Dave and I previewed the course the morning before the race. It was laden with gently rolling hills but a negative elevation for the first half. The second half had some long climbing on the 4th mile, a downhill reprieve on the fifth mile, and a steep hill to start out the last mile before a downhill finish. We agreed upon our race strategy in advance: 1) mantain a 6:20 pace; 2) if either runner could not maintain the goal pace, the other runner would continue on ahead; 3) for the last mile, it was each runner for himself. It was important to communicate these goals in advance because we likely would be unable to speak coherently while trying to maintain a 6:20 pace.
|Fellow DARTer Stephanie with Dave and me before the race.|
I was sure to grab a spot right on the line so Dave and I didn't have to knock down any children at the starting gun. At the "go" call, we were off. Dave and I did our best to ignore everyone else and pay attention only to our watches and each other. For the first couple of miles, our race worked out as planned. When one of us would notice a lag in pace, he would push a little harder, and the other would follow the cue and match him. Racing with Dave was also like wearing two Garmins. Dave keeps his watch configured to show mile splits, time elapsed for the current mile, and instantaneous pace. I also have a data field for instantaneous pace, but I keep the total elapsed time on my screen as well. So Dave could monitor our progress mile by mile, and I could use the kilometer markings against the race clock to tell how far we were ahead of our splits for our 40 minute goal.
During a sustained long hill on mile 3, I asked Dave, "glide or push it?" "I'll take it easy," was the only reply I needed. We had banked some time with negative splits thus far, so it was prudent to save energy for the upcoming hills. Our strategy for the 4th mile was to dig as hard as we could up the series of climbs and endure whatever pain was required to maintain a 6:20 pace, knowing mile 5 would give us a chance to breath on the downhills. Both Dave and I were breathing audibly heavier during this stretch, but this is where I think we benefited the most from each other's pacing. Neither of us was willing to take responsibility for slowing the other down, so we dug deep.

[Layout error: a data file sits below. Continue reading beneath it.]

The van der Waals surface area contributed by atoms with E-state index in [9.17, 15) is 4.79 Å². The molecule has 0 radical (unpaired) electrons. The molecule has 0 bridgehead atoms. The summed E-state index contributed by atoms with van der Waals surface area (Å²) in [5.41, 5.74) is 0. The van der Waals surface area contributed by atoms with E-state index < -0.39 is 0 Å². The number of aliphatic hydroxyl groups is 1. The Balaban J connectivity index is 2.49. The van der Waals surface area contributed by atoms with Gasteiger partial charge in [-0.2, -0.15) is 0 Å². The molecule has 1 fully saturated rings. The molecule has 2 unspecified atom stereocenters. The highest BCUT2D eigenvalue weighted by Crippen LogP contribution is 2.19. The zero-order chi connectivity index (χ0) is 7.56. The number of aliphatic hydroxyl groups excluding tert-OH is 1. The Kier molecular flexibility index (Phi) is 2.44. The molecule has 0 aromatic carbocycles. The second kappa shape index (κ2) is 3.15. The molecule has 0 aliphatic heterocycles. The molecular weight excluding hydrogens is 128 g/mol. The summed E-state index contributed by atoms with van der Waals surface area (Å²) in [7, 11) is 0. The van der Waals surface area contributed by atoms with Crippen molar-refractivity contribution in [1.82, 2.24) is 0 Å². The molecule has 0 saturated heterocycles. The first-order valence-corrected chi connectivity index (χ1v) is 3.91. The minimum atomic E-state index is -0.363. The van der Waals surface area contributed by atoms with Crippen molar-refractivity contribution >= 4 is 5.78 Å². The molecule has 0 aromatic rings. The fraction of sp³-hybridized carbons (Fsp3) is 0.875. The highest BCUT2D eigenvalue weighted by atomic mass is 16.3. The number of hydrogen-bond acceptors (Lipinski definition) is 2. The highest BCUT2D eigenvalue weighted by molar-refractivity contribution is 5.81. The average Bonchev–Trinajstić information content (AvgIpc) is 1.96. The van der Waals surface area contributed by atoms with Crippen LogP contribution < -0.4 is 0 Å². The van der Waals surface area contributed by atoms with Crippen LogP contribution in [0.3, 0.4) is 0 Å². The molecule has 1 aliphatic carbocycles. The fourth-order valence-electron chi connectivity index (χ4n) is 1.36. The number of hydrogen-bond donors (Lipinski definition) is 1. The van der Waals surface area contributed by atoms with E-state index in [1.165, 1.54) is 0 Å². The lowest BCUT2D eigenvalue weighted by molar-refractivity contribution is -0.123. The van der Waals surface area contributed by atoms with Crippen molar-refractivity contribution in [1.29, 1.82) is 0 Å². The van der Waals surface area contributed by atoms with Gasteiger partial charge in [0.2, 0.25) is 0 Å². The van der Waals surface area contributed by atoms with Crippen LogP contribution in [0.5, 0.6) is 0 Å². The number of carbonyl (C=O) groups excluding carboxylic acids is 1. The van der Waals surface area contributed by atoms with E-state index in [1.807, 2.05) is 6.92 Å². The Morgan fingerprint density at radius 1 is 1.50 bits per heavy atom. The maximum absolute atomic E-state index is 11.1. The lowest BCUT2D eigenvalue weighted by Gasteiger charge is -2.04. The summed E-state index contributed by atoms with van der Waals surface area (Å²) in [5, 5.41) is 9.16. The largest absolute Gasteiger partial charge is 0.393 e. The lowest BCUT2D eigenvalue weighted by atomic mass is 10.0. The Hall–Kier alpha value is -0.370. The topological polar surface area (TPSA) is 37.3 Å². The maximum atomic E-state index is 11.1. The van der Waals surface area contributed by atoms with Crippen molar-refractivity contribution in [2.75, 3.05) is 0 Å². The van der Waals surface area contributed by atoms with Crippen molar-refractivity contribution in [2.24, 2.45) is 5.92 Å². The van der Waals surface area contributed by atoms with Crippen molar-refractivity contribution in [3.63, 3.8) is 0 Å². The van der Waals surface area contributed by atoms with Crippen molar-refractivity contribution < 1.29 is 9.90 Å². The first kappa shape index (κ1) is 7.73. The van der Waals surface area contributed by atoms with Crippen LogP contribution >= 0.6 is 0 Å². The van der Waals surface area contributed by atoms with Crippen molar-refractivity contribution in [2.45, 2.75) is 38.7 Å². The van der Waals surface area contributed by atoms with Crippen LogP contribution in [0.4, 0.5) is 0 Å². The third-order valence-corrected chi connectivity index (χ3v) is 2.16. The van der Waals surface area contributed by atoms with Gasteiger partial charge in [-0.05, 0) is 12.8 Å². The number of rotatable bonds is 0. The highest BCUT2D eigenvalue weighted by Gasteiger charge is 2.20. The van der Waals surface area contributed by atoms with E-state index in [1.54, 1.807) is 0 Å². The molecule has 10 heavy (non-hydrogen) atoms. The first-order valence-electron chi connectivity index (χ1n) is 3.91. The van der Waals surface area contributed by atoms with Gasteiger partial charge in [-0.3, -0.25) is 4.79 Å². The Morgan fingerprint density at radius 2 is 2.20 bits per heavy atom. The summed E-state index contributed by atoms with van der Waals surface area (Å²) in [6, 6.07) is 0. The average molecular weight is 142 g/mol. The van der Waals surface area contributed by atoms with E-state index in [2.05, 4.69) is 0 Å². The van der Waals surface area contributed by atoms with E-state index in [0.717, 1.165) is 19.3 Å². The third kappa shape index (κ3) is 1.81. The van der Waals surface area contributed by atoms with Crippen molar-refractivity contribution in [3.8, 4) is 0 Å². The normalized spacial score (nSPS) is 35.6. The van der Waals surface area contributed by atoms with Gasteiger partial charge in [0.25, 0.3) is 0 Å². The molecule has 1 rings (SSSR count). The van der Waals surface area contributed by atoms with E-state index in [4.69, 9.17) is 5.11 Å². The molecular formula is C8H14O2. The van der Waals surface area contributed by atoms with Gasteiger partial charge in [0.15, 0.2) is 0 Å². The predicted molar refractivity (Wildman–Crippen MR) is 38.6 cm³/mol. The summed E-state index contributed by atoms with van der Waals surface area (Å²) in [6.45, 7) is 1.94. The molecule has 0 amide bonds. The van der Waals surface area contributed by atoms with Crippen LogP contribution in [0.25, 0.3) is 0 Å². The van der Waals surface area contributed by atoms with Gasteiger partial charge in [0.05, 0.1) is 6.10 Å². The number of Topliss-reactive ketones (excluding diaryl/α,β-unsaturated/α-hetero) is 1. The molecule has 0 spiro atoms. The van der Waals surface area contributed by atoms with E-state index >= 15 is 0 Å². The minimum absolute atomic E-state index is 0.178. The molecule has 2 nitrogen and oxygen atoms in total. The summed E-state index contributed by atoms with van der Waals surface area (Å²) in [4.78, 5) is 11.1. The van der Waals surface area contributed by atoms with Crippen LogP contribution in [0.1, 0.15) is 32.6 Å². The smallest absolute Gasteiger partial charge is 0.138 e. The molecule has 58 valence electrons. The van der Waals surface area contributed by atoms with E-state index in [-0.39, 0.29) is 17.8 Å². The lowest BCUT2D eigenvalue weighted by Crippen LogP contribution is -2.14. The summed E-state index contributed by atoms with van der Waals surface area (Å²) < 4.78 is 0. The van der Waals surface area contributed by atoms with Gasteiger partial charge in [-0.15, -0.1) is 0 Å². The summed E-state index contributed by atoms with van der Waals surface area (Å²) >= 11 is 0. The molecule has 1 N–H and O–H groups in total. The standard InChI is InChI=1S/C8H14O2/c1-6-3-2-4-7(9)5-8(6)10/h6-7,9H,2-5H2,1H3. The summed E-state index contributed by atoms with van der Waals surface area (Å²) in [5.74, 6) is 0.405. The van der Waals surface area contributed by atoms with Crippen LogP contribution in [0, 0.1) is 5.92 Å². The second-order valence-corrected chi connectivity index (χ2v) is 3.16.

After a turnaround at about mile 4.3, we coasted through a largely downhill stretch. We were about 50 seconds ahead of an even 40 minute pace, so I focused on maintaining speed and energy rather than trying to steal more seconds. Dave slowly faded behind me, but I could track his progress by his footfalls for a while. With only one turn left on the route, he knew the way to the finish line. I focused on the lead bicyclist and carried on. Wait, the lead cyclist? I had been paying so much attention to our pace that I had forgotten Dave and I were in the lead. Now, I was in 1st place! At the 8km marker, my split was 31:11, which was 46 second faster than the 8K PR I had set 3 weeks earlier. I still had one last hill to climb, but as long as I didn't die on it, I was feeling pretty optimistic.
|Me crossing the finish line.|
|Dave's strong second place finish.|
As icing on the cake, we had taken first and second place! Go DART! The third place finisher was a scant 3 seconds behind Dave, close enough to keep Dave on his toes for the last part of the race.
|1st and 2nd place! Go DART!|
You can find Dave's recap of the race on his blog.
Inov-8 Road-X 155: Super light racing flats with a 3mm heel-toe drop. I usually go sockless, but since I wore socks for theis race, I removed the insoles, making these 155 gram shoes even lighter. You can't beat the bright yellow color!
|My Inov-8 Road-X 155's|
Next on my race calender:
4/28/12 (possibly) Our Boys 10K, Concord, NC
5/6/12: Long Cane 50K, Abbeville, SC
6/1-2/12: 24 hours of Loopy for a Cause, Davidson, NC
9/7-8/12: (possibly) Blue Ridge Relay, Asheville, NC
9/29-30/12:Hinson Lake 24 Hour Classic, Rockingham, NC
11/10/12: Anthem Marathon, Richmond, VA